Friday, June 1

Portable Chicken Fencing

The ladies are loving their new enclosed area - a portable extension to their normal fenced in outdoor area. Fresh grass, bugs and new places to scratch and dig are the main attractions for them. I like it because it is easy to move and I can rotate it frequently to prevent devastation of a certain grassy area.

I call it a win-win. I went without covering this new area and so far none of the ladies have flown the coop for greener pastures. I don't even think they realize there is no netting on the top - they are too busy pecking the ground.

 I attached the pen to the permanent outdoor run by cutting a chicken-sized door in the run, leaving the flap so it can be closed when I want to move the fencing. But it is otherwise open so they have access to their food, water, nest boxes and predator protection.


Since they have been enjoying the fence area so much I purchased a second roll of the fencing - Green Vinyl Welded Wire, 48 in. x 50 ft. - from our local Tractor Supply and doubled the size of their 'free range' area.

The 4 ft. stakes that I use to anchor the fencing are easy to remove and hammer back in a different location. It takes me about 15 minutes to move the entire fenced area to a new section of grass, and the extended length allows for more possibilities as far as locations. I just always have to leave enough to reach back to the little door.

I think this will be very beneficial for the ladies - I am already seeing a slight increase in the number of eggs I am getting per day. And instances of pecking at each other and the eggs in the nest boxes is down significantly. And when I introduce the new girls to the flock, once they get big enough, there will be more room for ranging.



9 comments:

  1. That's a great fence! Ranging is great for chickens. Will you be moving the pasture every so often?

    Congrats on a great solution!

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    1. Yes, I try to move the fence to a different patch of grass once a week. It is a large area so the ladies don't over-graze it in the course of a week, and the lawn gets fertilizer.

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  2. I'm trying to convince my husband we need to do this for our flock. Between trying to keep them out of the garden, out of the mulch, out of the neighbor's mulch, it's a pain. I feel like I'm constantly poking my head out the door to make they aren't tearing something up they shouldn't. Was the fence very pricey? Thanks!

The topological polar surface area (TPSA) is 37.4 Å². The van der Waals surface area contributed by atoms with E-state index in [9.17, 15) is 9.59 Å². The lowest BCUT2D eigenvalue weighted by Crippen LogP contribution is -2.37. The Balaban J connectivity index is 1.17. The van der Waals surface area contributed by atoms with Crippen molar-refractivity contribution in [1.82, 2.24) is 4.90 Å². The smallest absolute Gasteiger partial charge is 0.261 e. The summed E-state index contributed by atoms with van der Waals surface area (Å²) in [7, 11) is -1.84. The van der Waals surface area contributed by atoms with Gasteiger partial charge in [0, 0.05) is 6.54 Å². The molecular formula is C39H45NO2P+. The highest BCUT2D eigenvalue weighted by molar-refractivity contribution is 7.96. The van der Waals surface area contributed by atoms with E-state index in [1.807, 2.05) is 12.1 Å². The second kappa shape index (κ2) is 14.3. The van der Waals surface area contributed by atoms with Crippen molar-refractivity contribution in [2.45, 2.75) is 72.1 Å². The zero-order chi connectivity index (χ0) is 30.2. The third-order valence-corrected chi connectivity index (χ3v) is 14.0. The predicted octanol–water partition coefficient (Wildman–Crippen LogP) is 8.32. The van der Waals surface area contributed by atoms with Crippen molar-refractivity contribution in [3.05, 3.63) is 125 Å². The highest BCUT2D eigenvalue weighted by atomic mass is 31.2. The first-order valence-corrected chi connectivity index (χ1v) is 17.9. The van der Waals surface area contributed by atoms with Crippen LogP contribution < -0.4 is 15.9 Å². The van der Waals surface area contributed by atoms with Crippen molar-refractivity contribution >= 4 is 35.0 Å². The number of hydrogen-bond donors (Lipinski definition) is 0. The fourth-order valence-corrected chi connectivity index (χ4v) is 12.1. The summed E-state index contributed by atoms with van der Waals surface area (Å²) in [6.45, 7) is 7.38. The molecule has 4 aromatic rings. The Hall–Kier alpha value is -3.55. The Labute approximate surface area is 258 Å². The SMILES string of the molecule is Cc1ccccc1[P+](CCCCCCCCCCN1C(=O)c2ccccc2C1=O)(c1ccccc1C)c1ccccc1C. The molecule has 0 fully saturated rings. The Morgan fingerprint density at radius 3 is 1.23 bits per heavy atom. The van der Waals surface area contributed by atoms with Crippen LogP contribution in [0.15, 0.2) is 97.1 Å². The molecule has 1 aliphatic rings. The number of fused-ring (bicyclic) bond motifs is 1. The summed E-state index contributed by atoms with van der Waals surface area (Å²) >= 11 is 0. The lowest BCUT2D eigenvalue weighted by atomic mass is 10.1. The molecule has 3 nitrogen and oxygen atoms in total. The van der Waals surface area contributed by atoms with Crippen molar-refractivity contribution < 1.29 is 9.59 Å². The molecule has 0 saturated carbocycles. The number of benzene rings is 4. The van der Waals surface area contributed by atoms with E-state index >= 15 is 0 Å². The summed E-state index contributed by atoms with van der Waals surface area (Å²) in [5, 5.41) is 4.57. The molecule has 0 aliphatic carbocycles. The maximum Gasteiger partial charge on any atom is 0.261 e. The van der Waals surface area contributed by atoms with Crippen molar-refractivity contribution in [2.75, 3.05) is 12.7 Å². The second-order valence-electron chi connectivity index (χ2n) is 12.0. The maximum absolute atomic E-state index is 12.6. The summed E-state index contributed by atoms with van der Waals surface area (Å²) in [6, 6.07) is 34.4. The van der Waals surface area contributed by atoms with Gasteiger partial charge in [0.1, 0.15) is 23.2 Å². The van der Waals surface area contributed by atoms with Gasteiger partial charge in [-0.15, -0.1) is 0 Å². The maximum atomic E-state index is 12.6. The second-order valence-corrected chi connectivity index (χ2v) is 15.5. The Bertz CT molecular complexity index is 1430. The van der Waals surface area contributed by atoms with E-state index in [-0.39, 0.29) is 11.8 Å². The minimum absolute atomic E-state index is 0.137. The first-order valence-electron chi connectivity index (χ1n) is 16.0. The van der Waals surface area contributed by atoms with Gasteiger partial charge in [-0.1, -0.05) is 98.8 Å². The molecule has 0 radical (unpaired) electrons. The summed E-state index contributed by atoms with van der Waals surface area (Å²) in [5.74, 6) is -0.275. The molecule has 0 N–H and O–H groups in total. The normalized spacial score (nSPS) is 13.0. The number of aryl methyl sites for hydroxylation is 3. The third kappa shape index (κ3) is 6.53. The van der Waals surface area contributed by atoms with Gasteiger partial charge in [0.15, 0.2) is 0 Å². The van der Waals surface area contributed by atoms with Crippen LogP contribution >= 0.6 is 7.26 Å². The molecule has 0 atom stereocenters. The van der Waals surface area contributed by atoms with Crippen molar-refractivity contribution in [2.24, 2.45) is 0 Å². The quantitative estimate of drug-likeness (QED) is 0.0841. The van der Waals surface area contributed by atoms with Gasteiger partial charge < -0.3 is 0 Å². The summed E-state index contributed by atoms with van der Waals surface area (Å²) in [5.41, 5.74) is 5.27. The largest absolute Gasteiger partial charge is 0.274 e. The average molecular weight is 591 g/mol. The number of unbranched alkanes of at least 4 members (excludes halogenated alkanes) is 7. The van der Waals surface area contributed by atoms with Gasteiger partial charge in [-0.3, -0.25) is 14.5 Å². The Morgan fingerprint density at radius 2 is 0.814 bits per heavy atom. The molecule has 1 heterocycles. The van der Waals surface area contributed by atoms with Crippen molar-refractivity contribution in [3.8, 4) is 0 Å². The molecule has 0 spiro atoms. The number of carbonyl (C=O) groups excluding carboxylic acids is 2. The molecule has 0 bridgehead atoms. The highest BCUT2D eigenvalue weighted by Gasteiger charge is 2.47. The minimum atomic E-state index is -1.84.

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    1. Hi Carrie,
      This fence works great for keeping them out of where you don't want them. Just a note though - my ladies don't seem to have any interest in flying out of the pen, which is 4' high. If your ladies like to fly, then you may need a smaller pen with some sort of top.
      I spent about $80 on the fencing and $10 on the wooden stakes.

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  3. Are there any particular kinds of chickens that don't like to fly much? I want to do free-range chickens, and this very affordable and easy-to-move fencing idea appears perfect for my needs except for the flying issue.

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  4. The fencing is working out great and I hope it works for you as well. My chickens are generally non-flyers. They may jump around a bit and 'fly' for a few feet when they are worked up about something but I generally do not have any trouble with them escaping.
    I have a mix of Golden Comets, Rhode Island Reds, and Leghorn mix.
    The best birds to consider when looking for a non-flighty bird are brahmas and jersey giants. The general rule of thumb is the heavier the bird as an adult, the less likely they will be flying and jumping around.

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  5. It's easy to keep your birds from flying by trimming the flight feathers on one of their wings. It is painless for the bird (like a haircut) and the feathers will grow back, so you need to re-trim as needed every now and then. Here is a useful diagram: http://www.backyardchickens.com/a/how-to-clip-trim-the-wings-of-your-chicken-to-prevent-flight
    I'm sure there are tutorials on youtube as well.

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  6. I love this idea. However, in my area, I would have concern about predators - such as hawks swooping in and grabbing a hen. Any suggestions regarding this or would this not be a concern?

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  7. This system works great as far as giving them a lot of roaming space and ease of moving to new locations. I am sorry to say that I have, after using the system, had a few hawk problems. And, I have a few new hens who like to hop the fence.
    I have still been using the system, but I purchased some inexpensive, light-weight poultry netting in the longest width I could find (about 5 feet). I unroll enough to cover one section of the system, trim it off, secure it to the top of the fencing with clothes pins, and then make another cover and do the same. I end up with the area covered, it is light-weight, and I can easily remove it and reinstall it when I move the fencing. It is a little extra work but I think it is worth it to give the hens fresh grass and bugs.
    Thanks for reading!

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